The hit comedy Younger centers around two women working their way up the ladder of the publishing industry: Liza (Sutton Foster), a 40-something divorced mother who lies about her age in order to get a job, and Kelsey, her 20-something BFF whose career keeps rising while her love life falls apart. It's fitting, then, that Younger writer-producer Ashley Skidmore lands somewhere between the two in terms of her own work-life balance, though as she tells Bustle, she's a bit more of a Kelsey than a Liza.
"I so identify with her and the struggles of rising too fast, or having all of these responsibilities, but then in my romantic life, still being such a f*ck up," the 28-year-old Skidmore says, speaking over the phone. In fact, it's how Younger portrays the dichotomy between women's private and public selves — and the idea of being on top of one aspect of your life while another is a total mess — that's what makes the show so relatable. According to Skidmore, who has written for the series since Season 1, that realistic complexity of women's lives is what Younger is always striving to depict.
"I think that's why Younger has been such a fun job for me," Skidmore says. "I feel right now, this time period is the beginning of a radical feminist theme in television. I think that the next step is really female-centric content."
Through Younger, whose Season 6 will premiere this summer on the Paramount Network, Skidmore is creating the kind of roles for women that she's always wanted to see. "I went to school for acting, and then the first day out of school, I became a casting director," she explains. "Just because the roles out there at the time ... were really disempowering for women our age."
It's true; at the time, female-led films and TV shows at the time — from 2014's stereotypical The Other Woman to 2013's fat joke-filled sitcom Super Fun Night — weren't too great when it came to depicting realistic women. These projects may have provided opportunities for female actors and creators, but that doesn't necessarily mean that they were good roles for women.
So, as a result of their desire to see more complex, relatable women onscreen, Skidmore and a friend created their own web series, Hotmessmoves. The show helped Skidmore earn a job on Younger, after the duo were invited to punch up dialogue on the pilot.
And now, several years into the show, Skidmore has the opportunity to finally show the messier sides of life, specifically in regards to young, working women. "That's the funniest thing about Kelsey. I'm always pitching these insane stories where she's like, vomiting on the subway, because your girl has lived that," Skidmore says with a laugh, "But we always have to [remember] now she's the head of the company, so it's like, curbing her f*ck ups with her being a boss bitch."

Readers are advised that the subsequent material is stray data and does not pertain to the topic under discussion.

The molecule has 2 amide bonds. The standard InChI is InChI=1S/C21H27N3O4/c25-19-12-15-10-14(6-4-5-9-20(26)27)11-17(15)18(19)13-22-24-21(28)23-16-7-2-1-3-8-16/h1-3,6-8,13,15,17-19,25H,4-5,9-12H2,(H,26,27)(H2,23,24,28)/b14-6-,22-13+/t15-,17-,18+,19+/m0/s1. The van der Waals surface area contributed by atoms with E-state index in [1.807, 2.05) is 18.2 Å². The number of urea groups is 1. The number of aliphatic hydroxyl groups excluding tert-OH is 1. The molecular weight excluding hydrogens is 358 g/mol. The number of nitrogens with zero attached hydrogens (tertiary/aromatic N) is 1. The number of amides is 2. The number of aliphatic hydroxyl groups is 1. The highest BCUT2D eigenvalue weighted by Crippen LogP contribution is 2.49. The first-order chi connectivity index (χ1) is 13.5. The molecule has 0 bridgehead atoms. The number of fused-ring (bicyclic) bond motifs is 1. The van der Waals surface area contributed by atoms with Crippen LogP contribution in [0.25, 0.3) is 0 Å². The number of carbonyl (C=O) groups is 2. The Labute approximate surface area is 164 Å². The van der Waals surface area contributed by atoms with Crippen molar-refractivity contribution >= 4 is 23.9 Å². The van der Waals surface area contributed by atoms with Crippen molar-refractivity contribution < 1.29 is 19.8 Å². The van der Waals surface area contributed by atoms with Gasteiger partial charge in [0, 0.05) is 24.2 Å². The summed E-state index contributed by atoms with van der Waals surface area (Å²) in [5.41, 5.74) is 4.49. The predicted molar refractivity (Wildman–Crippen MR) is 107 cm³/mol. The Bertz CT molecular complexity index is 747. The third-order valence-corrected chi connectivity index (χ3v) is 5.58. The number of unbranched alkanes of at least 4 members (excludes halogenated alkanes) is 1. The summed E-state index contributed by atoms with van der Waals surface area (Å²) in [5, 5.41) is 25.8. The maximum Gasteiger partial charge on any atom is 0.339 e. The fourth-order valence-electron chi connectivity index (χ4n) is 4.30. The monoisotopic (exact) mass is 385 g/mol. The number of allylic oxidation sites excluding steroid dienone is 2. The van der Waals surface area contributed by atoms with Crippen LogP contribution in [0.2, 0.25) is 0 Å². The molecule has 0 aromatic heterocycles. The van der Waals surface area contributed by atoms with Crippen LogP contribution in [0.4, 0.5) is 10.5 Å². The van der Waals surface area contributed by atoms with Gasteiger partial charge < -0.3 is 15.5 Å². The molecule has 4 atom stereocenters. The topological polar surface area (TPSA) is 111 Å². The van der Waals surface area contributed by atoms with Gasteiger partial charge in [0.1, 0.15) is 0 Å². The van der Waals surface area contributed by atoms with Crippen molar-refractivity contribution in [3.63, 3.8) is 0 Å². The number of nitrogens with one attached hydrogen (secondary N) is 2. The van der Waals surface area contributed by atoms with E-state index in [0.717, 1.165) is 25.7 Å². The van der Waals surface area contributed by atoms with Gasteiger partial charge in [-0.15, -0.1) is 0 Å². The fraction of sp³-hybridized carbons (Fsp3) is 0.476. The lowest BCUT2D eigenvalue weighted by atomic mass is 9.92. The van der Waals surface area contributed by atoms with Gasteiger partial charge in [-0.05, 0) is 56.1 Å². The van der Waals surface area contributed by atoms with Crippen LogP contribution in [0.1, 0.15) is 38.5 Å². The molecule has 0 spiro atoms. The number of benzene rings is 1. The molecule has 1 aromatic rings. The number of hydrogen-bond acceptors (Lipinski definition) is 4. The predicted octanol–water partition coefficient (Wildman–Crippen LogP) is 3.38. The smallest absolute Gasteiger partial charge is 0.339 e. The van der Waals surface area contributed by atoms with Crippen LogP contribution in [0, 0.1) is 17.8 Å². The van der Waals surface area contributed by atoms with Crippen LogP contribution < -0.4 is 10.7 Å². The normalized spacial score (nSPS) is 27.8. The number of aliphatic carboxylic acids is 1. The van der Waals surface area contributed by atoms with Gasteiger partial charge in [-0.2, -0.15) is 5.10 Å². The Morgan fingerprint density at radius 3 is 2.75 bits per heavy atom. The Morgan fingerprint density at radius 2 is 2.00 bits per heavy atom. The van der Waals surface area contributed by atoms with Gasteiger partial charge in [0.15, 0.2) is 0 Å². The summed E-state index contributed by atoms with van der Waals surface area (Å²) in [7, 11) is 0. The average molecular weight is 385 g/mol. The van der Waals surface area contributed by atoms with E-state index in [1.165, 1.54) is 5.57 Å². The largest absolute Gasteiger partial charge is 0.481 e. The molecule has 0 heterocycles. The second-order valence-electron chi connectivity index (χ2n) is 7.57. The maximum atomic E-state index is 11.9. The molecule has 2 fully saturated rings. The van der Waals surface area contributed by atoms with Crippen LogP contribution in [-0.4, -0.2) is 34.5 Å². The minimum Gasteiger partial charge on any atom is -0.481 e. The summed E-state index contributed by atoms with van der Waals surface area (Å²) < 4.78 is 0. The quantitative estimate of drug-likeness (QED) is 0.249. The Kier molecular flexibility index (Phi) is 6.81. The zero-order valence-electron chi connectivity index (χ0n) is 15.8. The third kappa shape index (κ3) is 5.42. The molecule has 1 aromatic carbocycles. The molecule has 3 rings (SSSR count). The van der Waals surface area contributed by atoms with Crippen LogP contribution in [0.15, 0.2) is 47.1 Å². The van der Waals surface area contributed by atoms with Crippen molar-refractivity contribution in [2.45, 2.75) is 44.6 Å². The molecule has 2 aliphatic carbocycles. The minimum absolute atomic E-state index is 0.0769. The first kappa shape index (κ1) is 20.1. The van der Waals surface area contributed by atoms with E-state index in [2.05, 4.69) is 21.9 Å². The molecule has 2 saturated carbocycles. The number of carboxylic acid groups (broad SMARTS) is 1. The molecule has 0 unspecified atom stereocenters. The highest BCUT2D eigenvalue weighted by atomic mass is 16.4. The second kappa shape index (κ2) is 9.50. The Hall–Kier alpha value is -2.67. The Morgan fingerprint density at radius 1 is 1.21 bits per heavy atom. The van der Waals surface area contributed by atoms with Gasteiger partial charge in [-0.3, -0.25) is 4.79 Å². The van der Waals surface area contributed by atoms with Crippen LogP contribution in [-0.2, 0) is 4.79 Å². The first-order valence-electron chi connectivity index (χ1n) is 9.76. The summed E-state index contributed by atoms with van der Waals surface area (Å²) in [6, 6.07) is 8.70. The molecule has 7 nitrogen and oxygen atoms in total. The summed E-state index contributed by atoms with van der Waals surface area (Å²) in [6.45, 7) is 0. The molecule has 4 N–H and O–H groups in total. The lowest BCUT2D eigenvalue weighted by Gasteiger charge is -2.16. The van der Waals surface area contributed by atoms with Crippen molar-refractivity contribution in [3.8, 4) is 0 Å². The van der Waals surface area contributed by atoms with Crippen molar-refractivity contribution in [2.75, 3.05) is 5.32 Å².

Skidmore credits Younger creator Darren Starr for fostering an environment where she has the ability to be imaginative and take risks. "When I was like, a little baby writer in Season 2, and Darren Starr pitched us that Thad was going to be killed by a beam, I was like, 'What the f*ck?'" the writer recalls, laughing. "I couldn't believe the freedom we had to just literally do whatever."
Seeing the success of those wilder storylines has also given the writers on Younger more freedom to tell the stories they want to see on the small screen, like those about the LGBTQ community, says Skidmore. An episode that she wrote last year, for example, featured a gender queer character as assistant to Lauren, the pansexual PR agent played by Molly Bernard. Says the writer, "I felt like I got to sneak in all of these messages that America wasn't really talking about necessarily, and disguising it in comedy was a real treat. It's a benefit of this show that we get to disguise all of these cutting edge messages within these characters' dialogue."
Though the episode highlighted Skidmore's determination to represent the LGBTQ community, Younger earned some backlash after it aired for having Liza compare her struggle against ageism to a character's identity as gender queer. Overall, however, most of the series' more complex storylines have been well received by audiences. "We have so much more freedom to be like, 'We can complicate this relationship and Kelsey's not gonna be disliked by America if she makes all of these mistakes,'" Skidmore explains.
In fact, she adds, writing for Kelsey specifically — a character who often says no and stands her ground — has encouraged her to let go of her own fear of being disliked. "As a young woman, it's really easy to be like, 'I need to be a people pleaser and play along with the game and make sure that everybody knows I'm easy to work with and I'm a yes woman,'" Skidmore says. But "I think I've made a pledge of [reminding myself], 'No, just really stay true to Ashley Skidmore,' and what I actually feel even if it's going to make me unlikable."
After all, Kelsey doesn't care about being unlikable, and she's managed to take charge of a major publishing house. Clearly, we can all learn a thing or two from Younger's "boss bitches," both onscreen and in the writer's room.